I'm still a bit puzzled about what is meant by patenting a gene. It seems to be more than just the process, which is common to all.It sounds as if someone could have patented something like fluorine. There is no F just sitting around because it is so reactive. Someone had to find a process to extract it from a compound where it was bound. Are the gene patents simply equivalent to a patent on the extraction process, or is it more? Is the patent on ANY future use of F?
Elric great post.One additional question...is it possible to have a CIP (continuation in progress) patent that would include claims to AIDS as a means to extend the patent life or does the original date stand on a CIP?Yo.PS more questions to come...still chewing on this one.
Sorry,Should have read the entire thread before posting...However, I am still unsure of the priority date on a CIP?Yo.
Quick question.Can you add updated claims once the patent application has been filed? Is this what YoHo00 means by "CIP"? I guess the answer is no.And how does the provisional patent filing fit in? They date they have listed on the patent is June 5, 1995: Is this the provisional or full patent filing date? The reason I ask is the first paper linking CCR5 and HIV just over a year later (June 20, 1996). Not to sound like an X-Files conspiricy theorist, but could the authors have waited until the patent was filed (full) to avoid having HIV being included in the utility claims? Timing just looks funny.-S
This post on the HGSI board should answer many of your questions about CIP's:http://boards.fool.com/Message.asp?id=1130088000104003&sort=idAs a general rule, you can only claim what was disclosed on the date you filed that material. You've got lots of chances to continuously update that material during prosecution, with CIPs, etc. However, if the matter is not supported by the previous filing in sufficient detail to equip one in the art to make/use/sell the invention then it is *new matter*. New matter must settle for the later filing date when it is properly disclosed.Note, however, that this does not prohibit a broad claim from encompassing later inventions. I can claim an invention of A + B and then someone can later make use or sell A + B + C. If it has A + B, then it infringes the original filing.Even if the later inventor patents A + B + C (which he can because C is novel), he still has to pay the owner of the original patent. He only has a right to exclude others from using A + B + C, not to use it himself.If a third party wanted to use A + B + C he would have to pay both inventors.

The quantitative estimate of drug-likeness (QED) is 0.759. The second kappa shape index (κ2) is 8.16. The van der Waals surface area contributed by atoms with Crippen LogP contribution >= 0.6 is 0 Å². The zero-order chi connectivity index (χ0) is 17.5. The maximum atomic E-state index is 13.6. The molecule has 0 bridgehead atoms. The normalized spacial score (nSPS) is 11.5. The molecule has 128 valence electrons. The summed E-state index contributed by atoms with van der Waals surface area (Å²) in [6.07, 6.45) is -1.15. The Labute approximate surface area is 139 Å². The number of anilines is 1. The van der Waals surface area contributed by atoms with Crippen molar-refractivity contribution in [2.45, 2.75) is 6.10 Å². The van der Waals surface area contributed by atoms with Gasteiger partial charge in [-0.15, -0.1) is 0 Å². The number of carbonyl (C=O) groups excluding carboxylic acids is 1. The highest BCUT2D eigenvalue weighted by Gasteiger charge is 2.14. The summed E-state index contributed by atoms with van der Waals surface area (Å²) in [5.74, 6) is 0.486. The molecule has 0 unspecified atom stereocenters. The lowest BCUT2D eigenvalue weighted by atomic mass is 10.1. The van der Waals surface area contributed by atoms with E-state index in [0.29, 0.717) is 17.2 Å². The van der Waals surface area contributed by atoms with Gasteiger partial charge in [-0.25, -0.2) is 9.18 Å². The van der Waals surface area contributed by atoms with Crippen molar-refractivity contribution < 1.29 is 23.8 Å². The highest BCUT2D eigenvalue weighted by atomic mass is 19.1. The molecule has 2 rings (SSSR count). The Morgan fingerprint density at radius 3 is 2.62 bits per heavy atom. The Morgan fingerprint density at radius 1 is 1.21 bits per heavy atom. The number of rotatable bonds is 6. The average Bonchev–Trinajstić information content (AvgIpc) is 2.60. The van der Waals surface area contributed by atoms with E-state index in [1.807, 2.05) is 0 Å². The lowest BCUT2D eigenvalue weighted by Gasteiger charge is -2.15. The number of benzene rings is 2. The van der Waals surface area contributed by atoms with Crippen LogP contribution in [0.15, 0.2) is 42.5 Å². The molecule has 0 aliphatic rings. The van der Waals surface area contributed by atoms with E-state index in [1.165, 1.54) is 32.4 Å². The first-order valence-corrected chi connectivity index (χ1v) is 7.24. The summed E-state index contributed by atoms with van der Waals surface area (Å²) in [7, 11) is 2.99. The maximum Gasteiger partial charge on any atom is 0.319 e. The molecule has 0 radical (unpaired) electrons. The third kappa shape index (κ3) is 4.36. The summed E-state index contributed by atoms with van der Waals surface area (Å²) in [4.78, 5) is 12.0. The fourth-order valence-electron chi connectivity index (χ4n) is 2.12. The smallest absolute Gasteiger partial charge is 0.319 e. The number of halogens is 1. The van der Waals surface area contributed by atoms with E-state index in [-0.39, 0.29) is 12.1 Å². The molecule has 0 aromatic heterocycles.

And how does the provisional patent filing fit in? They date they have listed on the patent is June 5, 1995: Is this the provisional or full patent filing date? The reason I ask is the first paper linking CCR5 and HIV just over a year later (June 20, 1996). Not to sound like an X-Files conspiricy theorist, but could the authors have waited until the patent was filed (full) to avoid having HIV being included in the utility claims? Timing just looks funny.That date could have been held by either a provisional or full application. I see no reference in the first paragraph of the spec to the provisional application, so it probably was a full application.The inventors would have no motivation to avoid having HIV included. You don't include it, then you get nothing for it. Someone else could come along and patent it in the meantime. Also, failure to disclose the "best mode" (best way of doing things) can result in a court holding the patent invalid.hope that helps,Gregdisclaimer; you know the routine, not an attorney, this is not legal advice, I own HGSI and am damn glad after today and yesterday